Michel Treisman

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Evidence for the proposition that human time perception is determined by an internal clock is largely indirect. It would strengthen the case for this hypothesis if a model for the internal clock were available from which predictions could be derived and tested, and if the basic parameter of such a model, the frequency at which the clock runs, could be(More)
Three models of sequential effects in psychophysical tasks are defined and experimental results described. These appear most consistent with a model in which the momentary value of the criterion is modified by memory traces, an independent trace being retained for each relevant past event. On this basis, a theory of criterion setting is developed: A(More)
Since the occurrence of vomiting as a response to motion is both widespread and apparently disadvantageous, it presents a problem for evolutionary theory. An hypothesis is proposed suggesting that motion sickness is triggered by difficulties which arise in the programming of movements of the eyes or head when the relations between the spatial frameworks(More)
Studies of time estimation have provided evidence that human time perception is determined by an internal clock containing a temporal oscillator and have also provided estimates of the frequency of this oscillator (Treisman, Faulkner, Naish, & Brogan, 1990; Treisman & Brogan, 1992). These estimates were based on the observation that when the intervals to be(More)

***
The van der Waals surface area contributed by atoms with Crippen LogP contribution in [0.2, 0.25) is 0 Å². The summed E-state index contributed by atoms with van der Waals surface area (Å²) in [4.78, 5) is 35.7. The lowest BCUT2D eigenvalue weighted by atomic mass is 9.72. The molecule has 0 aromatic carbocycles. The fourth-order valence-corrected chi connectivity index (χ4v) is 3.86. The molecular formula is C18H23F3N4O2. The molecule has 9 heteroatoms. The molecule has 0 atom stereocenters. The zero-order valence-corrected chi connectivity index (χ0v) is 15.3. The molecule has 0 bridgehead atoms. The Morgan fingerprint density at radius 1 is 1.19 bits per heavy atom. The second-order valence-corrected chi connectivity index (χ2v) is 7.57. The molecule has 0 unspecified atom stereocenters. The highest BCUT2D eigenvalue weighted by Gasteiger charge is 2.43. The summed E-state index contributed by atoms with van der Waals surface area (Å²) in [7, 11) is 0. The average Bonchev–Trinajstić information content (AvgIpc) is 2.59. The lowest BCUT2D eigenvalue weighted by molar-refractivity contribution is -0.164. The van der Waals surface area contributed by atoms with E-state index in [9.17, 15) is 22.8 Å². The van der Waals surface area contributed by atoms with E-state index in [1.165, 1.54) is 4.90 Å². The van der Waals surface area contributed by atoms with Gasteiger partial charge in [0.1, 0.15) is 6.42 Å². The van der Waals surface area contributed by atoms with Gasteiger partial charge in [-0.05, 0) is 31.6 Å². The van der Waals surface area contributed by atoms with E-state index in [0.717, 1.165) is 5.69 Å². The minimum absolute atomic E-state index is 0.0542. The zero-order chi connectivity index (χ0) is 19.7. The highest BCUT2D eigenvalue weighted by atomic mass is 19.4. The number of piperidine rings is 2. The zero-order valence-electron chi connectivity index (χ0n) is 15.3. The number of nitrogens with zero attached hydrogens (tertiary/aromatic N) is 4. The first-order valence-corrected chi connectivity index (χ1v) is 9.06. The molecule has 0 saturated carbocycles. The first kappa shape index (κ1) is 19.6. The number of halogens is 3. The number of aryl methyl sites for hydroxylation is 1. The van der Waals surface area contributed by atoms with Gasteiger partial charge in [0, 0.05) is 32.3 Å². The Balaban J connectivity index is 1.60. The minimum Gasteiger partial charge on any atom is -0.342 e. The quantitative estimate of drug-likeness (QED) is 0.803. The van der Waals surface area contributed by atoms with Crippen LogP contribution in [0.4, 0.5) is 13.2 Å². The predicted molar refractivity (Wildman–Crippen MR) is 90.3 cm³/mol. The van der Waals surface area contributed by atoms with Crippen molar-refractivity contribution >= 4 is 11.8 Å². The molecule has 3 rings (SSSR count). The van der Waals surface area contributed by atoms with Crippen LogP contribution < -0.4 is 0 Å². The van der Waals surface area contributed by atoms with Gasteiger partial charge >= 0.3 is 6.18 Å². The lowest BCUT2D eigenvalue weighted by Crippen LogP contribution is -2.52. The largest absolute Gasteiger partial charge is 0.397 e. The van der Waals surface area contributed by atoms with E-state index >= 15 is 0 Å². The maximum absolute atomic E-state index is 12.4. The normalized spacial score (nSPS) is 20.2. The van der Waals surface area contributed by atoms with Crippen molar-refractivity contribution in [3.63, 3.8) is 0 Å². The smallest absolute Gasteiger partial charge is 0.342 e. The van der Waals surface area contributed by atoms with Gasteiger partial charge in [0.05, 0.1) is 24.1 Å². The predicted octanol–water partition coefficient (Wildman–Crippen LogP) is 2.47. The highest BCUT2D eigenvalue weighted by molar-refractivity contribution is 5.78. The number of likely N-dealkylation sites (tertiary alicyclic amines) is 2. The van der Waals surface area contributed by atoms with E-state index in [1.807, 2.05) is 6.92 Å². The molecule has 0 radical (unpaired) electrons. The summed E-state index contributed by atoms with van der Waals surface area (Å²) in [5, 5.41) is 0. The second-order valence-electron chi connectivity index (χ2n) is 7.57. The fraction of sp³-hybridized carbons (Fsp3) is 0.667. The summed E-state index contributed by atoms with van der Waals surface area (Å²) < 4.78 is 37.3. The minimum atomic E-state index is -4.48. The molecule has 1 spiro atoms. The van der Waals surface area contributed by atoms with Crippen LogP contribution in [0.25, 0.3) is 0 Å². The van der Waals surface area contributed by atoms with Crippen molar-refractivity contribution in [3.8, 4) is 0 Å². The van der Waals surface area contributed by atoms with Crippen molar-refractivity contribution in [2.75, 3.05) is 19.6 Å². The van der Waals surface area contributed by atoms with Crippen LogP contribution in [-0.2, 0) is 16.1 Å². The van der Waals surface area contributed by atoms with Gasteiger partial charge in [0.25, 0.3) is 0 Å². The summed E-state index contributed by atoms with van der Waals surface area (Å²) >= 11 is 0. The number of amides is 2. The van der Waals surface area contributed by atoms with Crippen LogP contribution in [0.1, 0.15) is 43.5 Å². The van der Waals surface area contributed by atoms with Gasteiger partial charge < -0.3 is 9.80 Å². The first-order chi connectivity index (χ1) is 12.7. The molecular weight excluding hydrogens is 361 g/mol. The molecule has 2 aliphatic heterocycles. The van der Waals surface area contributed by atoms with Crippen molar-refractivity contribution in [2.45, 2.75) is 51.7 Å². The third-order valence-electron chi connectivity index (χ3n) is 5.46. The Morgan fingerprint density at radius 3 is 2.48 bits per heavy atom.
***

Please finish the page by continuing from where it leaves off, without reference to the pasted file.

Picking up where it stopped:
It has been proposed that temporal perception and performance depend on a biological source of temporal information. A model for a temporal oscillator put forward by Treisman, Faulkner, Naish, and Brogan (1990) predicted that if intense sensory pulses (such as auditory clicks) were presented to subjects at suitable rates they would perturb the frequency at(More)
A long-term sensory memory is believed to account for spatial frequency discrimination when reference and test stimuli are separated by long intervals. We test an alternative proposal: that discrimination is determined by the range of test stimuli, through their entrainment of criterion-setting processes. Experiments 1 and 2 show that the 50% point of the(More)
A model for the internal clock is briefly described. It includes a temporal pacemaker whose rate determines time judgments, and whose frequency is affected by arousal specific to it. Three hypotheses relating time judgments and the alpha rhythm are considered: (a) They may be wholly independent, each reflecting the specific arousal of the mechanism(More)
The attention band and response ratio hypotheses of Green and Luce (1974) and Luce and Green (1974) are discussed and some difficulties are noted. An alternative hypothesis is put forward. This is based on a Thurstonian model for magnitude estimation in which the presented stimulus intensities are subjected to a logarithmic transformation. Response criteria(More)